On 9 March, Zambia’s Anti-Corruption Commission arrested and charged the country’s auditor general, Dick Sichembe, for engaging in corrupt practices. Sichembe was accused of having corruptly obtained USD 54,475 million through false pretences between 2018 and 2021. Subsequent media reporting indicates that 17 other individuals at the Ministry of Finance were also arrested by the Anti-Corruption Commission in relation to the same allegations. These arrests come following an investigation conducted by the Anti-Corruption Commission in February 2023, which was spurred by a special audit of the Ministry of Finance’s integrated financial management information system. This case is one of many endorsed by Zambian President, Hakainde Hichilema, in an attempt to crack down on corruption. Although President Hichilema ran on an anti-corruption ticket and his efforts have resulted in the arrest of numerous government figures, he is yet to secure any high-profile convictions. Sichembe has since been released on bail, and will reportedly appear before a Zambian court over the charges. Sichembe did not comment to the press.
South Africa: Public Protector clears president of wrongdoing in connection with Phala Phala scandal
On 11 March, the Public Protector, an independent South African oversight body which investigates improper conduct in state affairs, cleared South African President Cyril Ramaphosa of any wronging in connection with the February 2020 theft of ZAR 8 million (USD 440,000) from his Phala Phala game farm in South Africa. President Ramaphosa had faced allegations conflict of interest between his personal business interests and his constitutional obligations as president due to his involvement in the Phala Phala scandal – which allegedly included storing a large amount of cash in sofa cushions and failing to report the theft to the South African Police Service. The Public Protector found the allegations to be unsubstantiated. This comes amidst ongoing domestic political opposition in response to a stagnating economy and rolling blackouts across the country: on 20 March, the Economic Freedom Fighters (EFF), a far-left South African opposition party, organised a “national shutdown”, calling for President Ramaphosa’s resignation.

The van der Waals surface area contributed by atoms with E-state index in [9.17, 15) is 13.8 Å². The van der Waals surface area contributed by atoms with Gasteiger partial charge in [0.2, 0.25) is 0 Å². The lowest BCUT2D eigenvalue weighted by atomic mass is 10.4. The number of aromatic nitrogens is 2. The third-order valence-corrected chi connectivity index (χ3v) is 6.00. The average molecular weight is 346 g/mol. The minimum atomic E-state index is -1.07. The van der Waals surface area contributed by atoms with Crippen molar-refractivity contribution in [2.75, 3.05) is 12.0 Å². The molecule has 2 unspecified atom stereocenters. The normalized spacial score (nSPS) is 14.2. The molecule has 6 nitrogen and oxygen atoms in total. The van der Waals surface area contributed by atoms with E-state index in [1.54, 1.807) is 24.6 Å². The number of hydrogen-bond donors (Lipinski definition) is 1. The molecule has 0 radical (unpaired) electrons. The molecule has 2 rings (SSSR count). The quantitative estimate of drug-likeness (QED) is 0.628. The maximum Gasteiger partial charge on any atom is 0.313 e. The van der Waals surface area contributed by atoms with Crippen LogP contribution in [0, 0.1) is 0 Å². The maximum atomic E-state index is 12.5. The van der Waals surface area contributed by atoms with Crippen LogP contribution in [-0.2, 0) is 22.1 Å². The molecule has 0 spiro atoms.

Italy: EU Whistleblowing Directive implemented
On 9 March, Italy implemented the EU Whistleblowing Directive by introducing legislation that will require all public and private sector companies with more than 50 employees to establish confidential internal reporting channels. Organisations in certain sectors such as financial services and data protection will need to comply regardless of headcount. The law extends protection to whistleblowers who are not employees, taking into account self-employed workers, freelancers, volunteers, trainees, shareholders, and ‘facilitators’ such as colleagues or relatives of the person reporting. Italy’s new law expressly prohibits retaliation against whistleblowers and Italy’s National Anti-Corruption Authority can fine companies up to EUR 50,000 for reprisals. The EU Whistleblowing Directive was introduced as a universal and comprehensive protection standard across the bloc in December 2019. A year after the implementation deadline of December 2021, only 13 member states had adopted the relevant legislation.
Montenegro: Alleged cryptocurrency fraudster and creator of TerraUSD stablecoin arrested